Eastgate Academy History Curriculum
History has always been held in high regard at Eastgate Academy, with the school’s own rich history within the context of the local area a celebrated and inspiring feature of the school. The history curriculum at Eastgate Academy makes full use of resources within the immediate and wider local area enabling children to develop a deep understanding of the rich history of their locality.
Topics are informed by the national curriculum and are sensitive to children’s interests, as well as the context of the local area. The history curriculum at Eastgate Academy is based upon the Primary Knowledge Curriculum (PKC) which we revised and fine-tuned to support the requirements of our learners. We found through both research and experience that enquiry-based learning greatly benefited our learners, providing them with ownership, enthusiasm and passion. In line with the national curriculum 2014, the curriculum at Eastgate Academy aims to ensure that all pupils: Gain a coherent knowledge and understanding of Britain’s past and that of the wider world which helps to stimulate pupils’ curiosity to know more about the past; Are encouraged to ask perceptive questions, think critically, weigh evidence, sift arguments, and develop perspective and judgement; Begin to understand the complexity of people’s lives, the process of change, the diversity of societies and relationships between different groups, as well as their own identity and the challenges of their time.
History is taught in blocks throughout the year, so that children achieve depth in their learning. Teachers have identified the key knowledge and skills of each topic and consideration has been given to ensure progression across topics throughout each year group across the school. By the end of year 6, children will have a chronological understanding of British history from the Stone Age to the present day. They can draw comparisons and make connections between different time periods and their own lives. Interlinked with this are studies of world history, such as the ancient civilisations of Greece, Rome and Egypt. We encourage our children to be independent and active learners by incorporating pupil voice throughout the learning process. We provide a range of experiences for our children giving them the opportunity to learn through practical and creative means to support the acquisition and application of key skills. The local area is fully utilised to achieve the desired outcomes, with extensive opportunities for learning outside the classroom embedded in practice. Consideration is given to how greater depth will be taught, learnt and demonstrated within each lesson, as well as how learners will be supported in line with the school’s commitment to inclusion. Outcomes of work are regularly monitored to ensure that they reflect a sound understanding of the key identified knowledge. Within our knowledge-rich approach, there is a strong emphasis on people and the community of our local area.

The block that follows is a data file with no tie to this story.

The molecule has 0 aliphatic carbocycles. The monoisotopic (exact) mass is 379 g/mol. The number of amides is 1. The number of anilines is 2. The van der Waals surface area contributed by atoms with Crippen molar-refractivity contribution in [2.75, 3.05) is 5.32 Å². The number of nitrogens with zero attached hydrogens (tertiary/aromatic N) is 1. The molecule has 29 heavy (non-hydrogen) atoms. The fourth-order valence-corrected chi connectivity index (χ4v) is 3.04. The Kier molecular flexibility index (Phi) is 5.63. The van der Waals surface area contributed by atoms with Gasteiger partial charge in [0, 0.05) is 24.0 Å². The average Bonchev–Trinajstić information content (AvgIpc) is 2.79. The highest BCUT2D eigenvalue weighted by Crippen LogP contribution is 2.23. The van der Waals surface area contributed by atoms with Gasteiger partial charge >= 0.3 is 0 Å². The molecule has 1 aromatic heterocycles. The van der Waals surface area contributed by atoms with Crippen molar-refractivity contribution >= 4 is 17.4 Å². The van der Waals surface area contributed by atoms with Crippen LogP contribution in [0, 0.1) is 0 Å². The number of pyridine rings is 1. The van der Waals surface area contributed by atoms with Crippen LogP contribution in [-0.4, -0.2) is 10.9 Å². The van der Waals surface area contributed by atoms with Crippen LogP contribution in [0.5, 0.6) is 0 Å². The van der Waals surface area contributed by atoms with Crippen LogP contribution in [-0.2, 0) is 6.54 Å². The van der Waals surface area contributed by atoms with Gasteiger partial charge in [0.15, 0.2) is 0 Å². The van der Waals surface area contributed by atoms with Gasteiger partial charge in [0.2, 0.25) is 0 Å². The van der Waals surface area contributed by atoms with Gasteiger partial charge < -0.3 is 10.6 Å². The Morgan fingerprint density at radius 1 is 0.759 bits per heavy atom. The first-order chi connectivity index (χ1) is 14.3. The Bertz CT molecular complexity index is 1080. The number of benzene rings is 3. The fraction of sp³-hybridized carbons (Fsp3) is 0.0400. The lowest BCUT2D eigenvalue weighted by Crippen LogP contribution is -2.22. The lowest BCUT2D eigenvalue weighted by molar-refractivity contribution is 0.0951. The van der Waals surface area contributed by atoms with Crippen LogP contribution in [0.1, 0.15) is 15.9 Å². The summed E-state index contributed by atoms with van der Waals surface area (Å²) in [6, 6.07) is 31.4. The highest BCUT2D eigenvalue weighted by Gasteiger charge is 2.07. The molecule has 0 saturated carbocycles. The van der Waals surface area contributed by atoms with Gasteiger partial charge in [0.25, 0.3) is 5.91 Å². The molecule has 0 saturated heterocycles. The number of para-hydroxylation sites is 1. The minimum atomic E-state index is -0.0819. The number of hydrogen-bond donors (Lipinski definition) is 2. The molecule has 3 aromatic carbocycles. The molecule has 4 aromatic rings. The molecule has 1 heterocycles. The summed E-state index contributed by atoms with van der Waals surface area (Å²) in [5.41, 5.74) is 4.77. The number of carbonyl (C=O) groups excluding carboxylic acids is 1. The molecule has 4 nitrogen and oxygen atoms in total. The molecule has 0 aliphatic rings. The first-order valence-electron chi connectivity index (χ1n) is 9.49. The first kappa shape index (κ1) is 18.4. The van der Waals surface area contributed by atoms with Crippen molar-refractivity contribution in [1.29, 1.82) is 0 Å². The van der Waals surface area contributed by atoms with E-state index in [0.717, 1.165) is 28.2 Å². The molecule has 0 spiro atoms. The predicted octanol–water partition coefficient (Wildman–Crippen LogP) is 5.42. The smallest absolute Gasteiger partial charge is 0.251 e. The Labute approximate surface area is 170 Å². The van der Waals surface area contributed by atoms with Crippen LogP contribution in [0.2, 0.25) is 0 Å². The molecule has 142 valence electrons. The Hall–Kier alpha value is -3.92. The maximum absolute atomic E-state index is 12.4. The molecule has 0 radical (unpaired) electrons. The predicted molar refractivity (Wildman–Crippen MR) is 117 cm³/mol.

Outcomes in topic books, evidence a broad and balanced history curriculum and demonstrate the children’s acquisition of identified key knowledge. Children review the agreed successes at the end of every session and are actively encouraged to identify their own target areas, with support from their teachers.
Emphasis is placed on analytical thinking and questioning which helps pupils gain a coherent knowledge and understanding of Britain’s past and that of the wider world and are curious to know more about the past. Through this study pupils learn to ask perceptive questions, think critically, weigh evidence, sift arguments, and develop perspective and judgement. Regular heritage projects provide further relevant and contextual learning, engaging member of the community in children’s learning and providing positive role models from the community for children to learn from.